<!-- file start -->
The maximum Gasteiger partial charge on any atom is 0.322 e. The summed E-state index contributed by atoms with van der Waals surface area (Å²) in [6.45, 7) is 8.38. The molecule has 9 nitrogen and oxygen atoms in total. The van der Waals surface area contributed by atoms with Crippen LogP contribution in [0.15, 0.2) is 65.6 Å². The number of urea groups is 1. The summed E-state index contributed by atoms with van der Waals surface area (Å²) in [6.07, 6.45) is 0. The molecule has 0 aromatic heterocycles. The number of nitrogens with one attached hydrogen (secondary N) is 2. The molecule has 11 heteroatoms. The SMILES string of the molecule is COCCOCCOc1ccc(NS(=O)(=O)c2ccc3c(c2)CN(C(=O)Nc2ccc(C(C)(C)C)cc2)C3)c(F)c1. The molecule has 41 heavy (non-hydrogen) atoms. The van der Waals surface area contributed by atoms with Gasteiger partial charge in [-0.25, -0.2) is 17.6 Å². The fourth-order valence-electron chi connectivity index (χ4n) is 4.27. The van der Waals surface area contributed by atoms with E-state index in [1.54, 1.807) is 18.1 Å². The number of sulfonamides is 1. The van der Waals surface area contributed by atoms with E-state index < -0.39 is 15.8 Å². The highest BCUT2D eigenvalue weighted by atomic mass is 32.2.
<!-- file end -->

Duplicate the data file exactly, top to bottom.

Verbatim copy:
The maximum Gasteiger partial charge on any atom is 0.322 e. The summed E-state index contributed by atoms with van der Waals surface area (Å²) in [6.45, 7) is 8.38. The molecule has 9 nitrogen and oxygen atoms in total. The van der Waals surface area contributed by atoms with Crippen LogP contribution in [0.15, 0.2) is 65.6 Å². The number of urea groups is 1. The summed E-state index contributed by atoms with van der Waals surface area (Å²) in [6.07, 6.45) is 0. The molecule has 0 aromatic heterocycles. The number of nitrogens with one attached hydrogen (secondary N) is 2. The molecule has 11 heteroatoms. The SMILES string of the molecule is COCCOCCOc1ccc(NS(=O)(=O)c2ccc3c(c2)CN(C(=O)Nc2ccc(C(C)(C)C)cc2)C3)c(F)c1. The molecule has 41 heavy (non-hydrogen) atoms. The van der Waals surface area contributed by atoms with Gasteiger partial charge in [-0.25, -0.2) is 17.6 Å². The fourth-order valence-electron chi connectivity index (χ4n) is 4.27. The van der Waals surface area contributed by atoms with E-state index in [1.54, 1.807) is 18.1 Å². The number of sulfonamides is 1. The van der Waals surface area contributed by atoms with E-state index < -0.39 is 15.8 Å². The highest BCUT2D eigenvalue weighted by atomic mass is 32.2.